It was no great surprise to me that Ronnie O’Sullivan was not named on the shortlist for BBC Sports Personality of the Year.

This is no fault of O’Sullivan but a reflection of the way snooker is still viewed by many sections of the media.

SPOTY used to be the concluding moment of the BBC Sports Review of the Year, which did what it said on the tin: reviewed the sporting year, in the company of those British sportsmen and women who had made it so memorable.

When the name of the programme changed, so did its focus. It is now an awards show in which personalities dominate over sport.

For over 40 years the voting system for SPOTY was very simple: you voted for whoever you liked. Whoever got the most votes won.

In more recent years it was changed to a pre-chosen shortlist of ten, from which the public could choose.

For there to be a shortlist, there has to be people choosing the shortlist, and this is where things went bad for snooker.

Because years ago, when it was a free vote, snooker fared really well. Steve Davis appeared in the top three more than anyone else. In 1988, after becoming he first player to complete the triple crown of world, UK and Masters titles he won the main award, although he was playing in a tournament in Belgium so could not accept his prize in the studio.

Stephen Hendry would also appear in the top three but no snooker player since has got close.

O’Sullivan, in the year he returned from a long sabbatical to win a fifth world title, deserved proper consideration. He didn’t get it. His name was put forward to the selection panel but they quickly dismissed it.

Hendry, a member of the BBC snooker team but very much his own man, told the Daily Star: “There’s a snobbery towards snooker that has always been there. Ronnie’s a personality. When you take the whole title ‘Sports Personality’, you couldn’t really get much more of a personality than Ronnie. And in terms of sporting achievement I would like to see someone else take a year off and then come back and win the major title in their chosen sport.”

One of the problems is that, since National Lottery funding transformed British sport, we are actually very good at a number of sports. So it’s a lot harder than it once was to get on the list.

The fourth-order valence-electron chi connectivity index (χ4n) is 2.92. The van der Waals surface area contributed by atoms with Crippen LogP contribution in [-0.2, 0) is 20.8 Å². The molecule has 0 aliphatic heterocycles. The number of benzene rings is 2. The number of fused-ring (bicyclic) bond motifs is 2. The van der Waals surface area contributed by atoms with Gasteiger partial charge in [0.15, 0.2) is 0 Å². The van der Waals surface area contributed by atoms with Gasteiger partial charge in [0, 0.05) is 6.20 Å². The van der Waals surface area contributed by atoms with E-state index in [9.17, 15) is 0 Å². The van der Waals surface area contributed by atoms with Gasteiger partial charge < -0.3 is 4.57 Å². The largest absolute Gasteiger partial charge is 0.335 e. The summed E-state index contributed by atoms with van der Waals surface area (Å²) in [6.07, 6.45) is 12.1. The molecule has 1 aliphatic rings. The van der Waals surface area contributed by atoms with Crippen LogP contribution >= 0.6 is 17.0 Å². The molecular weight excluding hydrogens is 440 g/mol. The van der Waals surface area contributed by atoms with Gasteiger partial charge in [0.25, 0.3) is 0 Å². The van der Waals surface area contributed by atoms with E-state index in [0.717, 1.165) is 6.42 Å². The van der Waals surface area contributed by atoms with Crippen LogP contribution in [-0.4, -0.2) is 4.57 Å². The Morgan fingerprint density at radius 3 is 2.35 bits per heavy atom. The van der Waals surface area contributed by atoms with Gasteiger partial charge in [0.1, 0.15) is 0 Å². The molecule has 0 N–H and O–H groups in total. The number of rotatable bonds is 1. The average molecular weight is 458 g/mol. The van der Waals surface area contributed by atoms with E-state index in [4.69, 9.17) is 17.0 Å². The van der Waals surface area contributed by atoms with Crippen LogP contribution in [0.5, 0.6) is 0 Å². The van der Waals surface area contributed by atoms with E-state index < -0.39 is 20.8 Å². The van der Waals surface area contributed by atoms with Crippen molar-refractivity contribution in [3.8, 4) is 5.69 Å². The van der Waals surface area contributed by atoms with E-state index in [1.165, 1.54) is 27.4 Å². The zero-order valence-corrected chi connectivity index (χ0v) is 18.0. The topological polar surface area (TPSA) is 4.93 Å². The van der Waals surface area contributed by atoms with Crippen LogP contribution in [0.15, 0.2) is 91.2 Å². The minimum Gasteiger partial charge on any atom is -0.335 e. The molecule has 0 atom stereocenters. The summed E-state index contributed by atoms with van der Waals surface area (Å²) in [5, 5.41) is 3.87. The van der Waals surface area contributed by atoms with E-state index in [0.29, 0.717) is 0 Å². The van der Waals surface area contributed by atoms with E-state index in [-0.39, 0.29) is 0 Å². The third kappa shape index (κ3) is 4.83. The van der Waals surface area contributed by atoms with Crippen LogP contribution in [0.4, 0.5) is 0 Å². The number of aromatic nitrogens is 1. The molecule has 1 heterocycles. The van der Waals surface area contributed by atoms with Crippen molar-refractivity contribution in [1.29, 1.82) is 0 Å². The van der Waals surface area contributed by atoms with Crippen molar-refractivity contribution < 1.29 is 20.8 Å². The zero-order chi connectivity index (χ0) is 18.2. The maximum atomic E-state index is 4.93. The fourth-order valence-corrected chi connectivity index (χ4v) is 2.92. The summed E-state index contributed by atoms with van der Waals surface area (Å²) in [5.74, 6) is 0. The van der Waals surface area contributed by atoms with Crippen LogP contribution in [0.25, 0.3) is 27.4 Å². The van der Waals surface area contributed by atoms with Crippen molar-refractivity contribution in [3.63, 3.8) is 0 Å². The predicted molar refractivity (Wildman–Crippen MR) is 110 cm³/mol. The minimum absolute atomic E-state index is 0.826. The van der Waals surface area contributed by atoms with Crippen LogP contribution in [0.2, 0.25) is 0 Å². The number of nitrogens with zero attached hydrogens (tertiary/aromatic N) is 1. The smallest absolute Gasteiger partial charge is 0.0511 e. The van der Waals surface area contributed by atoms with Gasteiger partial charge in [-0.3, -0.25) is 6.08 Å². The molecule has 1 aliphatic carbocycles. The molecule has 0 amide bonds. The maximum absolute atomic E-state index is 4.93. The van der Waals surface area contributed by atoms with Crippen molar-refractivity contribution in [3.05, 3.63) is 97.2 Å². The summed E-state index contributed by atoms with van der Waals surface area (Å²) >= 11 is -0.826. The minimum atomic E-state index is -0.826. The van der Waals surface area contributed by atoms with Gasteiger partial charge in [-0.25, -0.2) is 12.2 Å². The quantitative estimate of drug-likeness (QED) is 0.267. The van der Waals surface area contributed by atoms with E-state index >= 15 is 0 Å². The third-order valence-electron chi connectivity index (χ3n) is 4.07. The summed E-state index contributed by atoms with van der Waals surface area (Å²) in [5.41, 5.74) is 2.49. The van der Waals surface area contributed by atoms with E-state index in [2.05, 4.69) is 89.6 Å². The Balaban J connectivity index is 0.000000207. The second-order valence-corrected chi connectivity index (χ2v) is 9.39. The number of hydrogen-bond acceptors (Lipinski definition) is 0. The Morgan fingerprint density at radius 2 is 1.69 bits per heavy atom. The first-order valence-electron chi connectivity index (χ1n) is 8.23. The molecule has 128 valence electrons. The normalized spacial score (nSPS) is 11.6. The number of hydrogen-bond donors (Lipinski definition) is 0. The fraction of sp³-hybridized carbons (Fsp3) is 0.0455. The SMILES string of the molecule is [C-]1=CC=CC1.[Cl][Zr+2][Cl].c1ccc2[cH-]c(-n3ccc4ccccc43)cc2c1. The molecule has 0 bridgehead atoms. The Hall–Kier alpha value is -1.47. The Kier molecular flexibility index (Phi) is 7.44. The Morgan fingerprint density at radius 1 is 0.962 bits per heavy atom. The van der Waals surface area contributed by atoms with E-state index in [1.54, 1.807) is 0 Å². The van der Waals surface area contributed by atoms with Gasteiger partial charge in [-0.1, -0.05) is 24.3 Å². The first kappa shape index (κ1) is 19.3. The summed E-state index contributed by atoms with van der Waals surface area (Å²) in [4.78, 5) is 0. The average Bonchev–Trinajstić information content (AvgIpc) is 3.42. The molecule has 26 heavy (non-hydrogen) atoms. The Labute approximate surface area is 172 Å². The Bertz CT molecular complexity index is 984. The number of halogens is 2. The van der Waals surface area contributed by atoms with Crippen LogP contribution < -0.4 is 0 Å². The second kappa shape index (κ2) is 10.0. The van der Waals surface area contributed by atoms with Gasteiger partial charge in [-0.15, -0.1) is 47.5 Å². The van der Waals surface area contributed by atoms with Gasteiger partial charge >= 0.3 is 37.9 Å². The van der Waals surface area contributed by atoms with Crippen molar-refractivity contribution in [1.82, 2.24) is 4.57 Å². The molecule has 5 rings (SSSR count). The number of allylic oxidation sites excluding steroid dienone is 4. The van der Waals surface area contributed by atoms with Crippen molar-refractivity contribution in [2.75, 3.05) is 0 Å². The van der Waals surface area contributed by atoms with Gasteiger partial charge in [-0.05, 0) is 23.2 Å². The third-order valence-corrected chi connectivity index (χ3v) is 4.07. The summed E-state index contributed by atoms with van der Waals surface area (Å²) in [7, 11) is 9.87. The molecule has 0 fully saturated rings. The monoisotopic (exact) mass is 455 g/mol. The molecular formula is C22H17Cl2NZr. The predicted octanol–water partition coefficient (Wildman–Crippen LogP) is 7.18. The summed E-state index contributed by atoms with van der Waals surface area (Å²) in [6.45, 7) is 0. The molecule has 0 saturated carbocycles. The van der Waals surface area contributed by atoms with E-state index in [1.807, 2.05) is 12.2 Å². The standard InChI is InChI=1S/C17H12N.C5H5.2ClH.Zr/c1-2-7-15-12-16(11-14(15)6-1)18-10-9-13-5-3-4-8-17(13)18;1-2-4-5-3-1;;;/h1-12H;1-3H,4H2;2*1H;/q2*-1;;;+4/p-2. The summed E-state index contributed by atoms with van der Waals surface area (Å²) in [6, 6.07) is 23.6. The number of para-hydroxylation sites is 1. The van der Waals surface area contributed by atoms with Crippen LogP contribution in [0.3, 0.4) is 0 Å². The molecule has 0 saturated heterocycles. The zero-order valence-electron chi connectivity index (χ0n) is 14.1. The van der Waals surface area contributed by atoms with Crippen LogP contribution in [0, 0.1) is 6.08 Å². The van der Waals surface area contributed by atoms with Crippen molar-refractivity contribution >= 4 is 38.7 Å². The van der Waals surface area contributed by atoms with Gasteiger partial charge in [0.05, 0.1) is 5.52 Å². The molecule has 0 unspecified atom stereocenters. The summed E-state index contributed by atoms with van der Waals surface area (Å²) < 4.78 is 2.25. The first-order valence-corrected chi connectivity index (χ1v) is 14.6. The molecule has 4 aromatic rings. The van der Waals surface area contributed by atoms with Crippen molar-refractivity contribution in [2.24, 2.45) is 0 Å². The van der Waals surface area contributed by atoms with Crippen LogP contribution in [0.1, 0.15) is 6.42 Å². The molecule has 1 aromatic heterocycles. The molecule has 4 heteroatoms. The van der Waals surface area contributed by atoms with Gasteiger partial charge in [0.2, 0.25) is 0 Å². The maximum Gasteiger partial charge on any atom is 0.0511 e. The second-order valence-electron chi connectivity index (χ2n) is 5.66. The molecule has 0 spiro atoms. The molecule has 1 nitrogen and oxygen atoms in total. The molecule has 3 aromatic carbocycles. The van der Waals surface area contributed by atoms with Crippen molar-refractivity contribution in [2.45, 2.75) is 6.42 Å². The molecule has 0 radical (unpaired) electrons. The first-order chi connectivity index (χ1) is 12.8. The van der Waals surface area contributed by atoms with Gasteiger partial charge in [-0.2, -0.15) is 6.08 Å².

But a glance at the people who chose this shortlist was a clue as to the sort of sports they would consider. There was an overwhelming middle class bias and also representatives of sports whose competitors then found themselves among the final ten.

O’Sullivan is one of the biggest personalities in any sport. He’s divisive, certainly, but his personality combined with his achievement in becoming world champion again deserved some recognition.

Unlike most of the other contenders, he actually won his major title on the BBC.

Of course some will say, who cares? It’s only a TV show. Yes, and it was a chance for snooker to gain some coverage outside its own bubble on a programme watched by general sports fans and some people who don’t much follow sport.

If snooker can’t get a player on the final list in a year like this then it surely never will.


Andrew G Owen said...

I haven't been able to take the show seriously since Paul Gascoigne won it for his waterworks.

ANON said...

No point being on the shortlist unless you are likely to win, and everyone already knows who is going to win (and its not Ian Bell).

The only Snooker Player who could win is Ronnie, and he could only get it by winning the worlds in an otherwise barren year (look at the 1-2-3 for 1997, 2006 and 2010 these were years where, bluntly, there was no-one who really deserved to win!).

Snooker would do well to look at the job Horseracing did to help McCoy win (they had a PR agency and a huge campaign to put him in papers, magazines and on TV at every available opportunity in order to build up his case to win). And it is a fair point of comparison (McCoy was the first jockey to win SPOTY). But does Ronnie really have any interest in winning it?

Wolfgang said...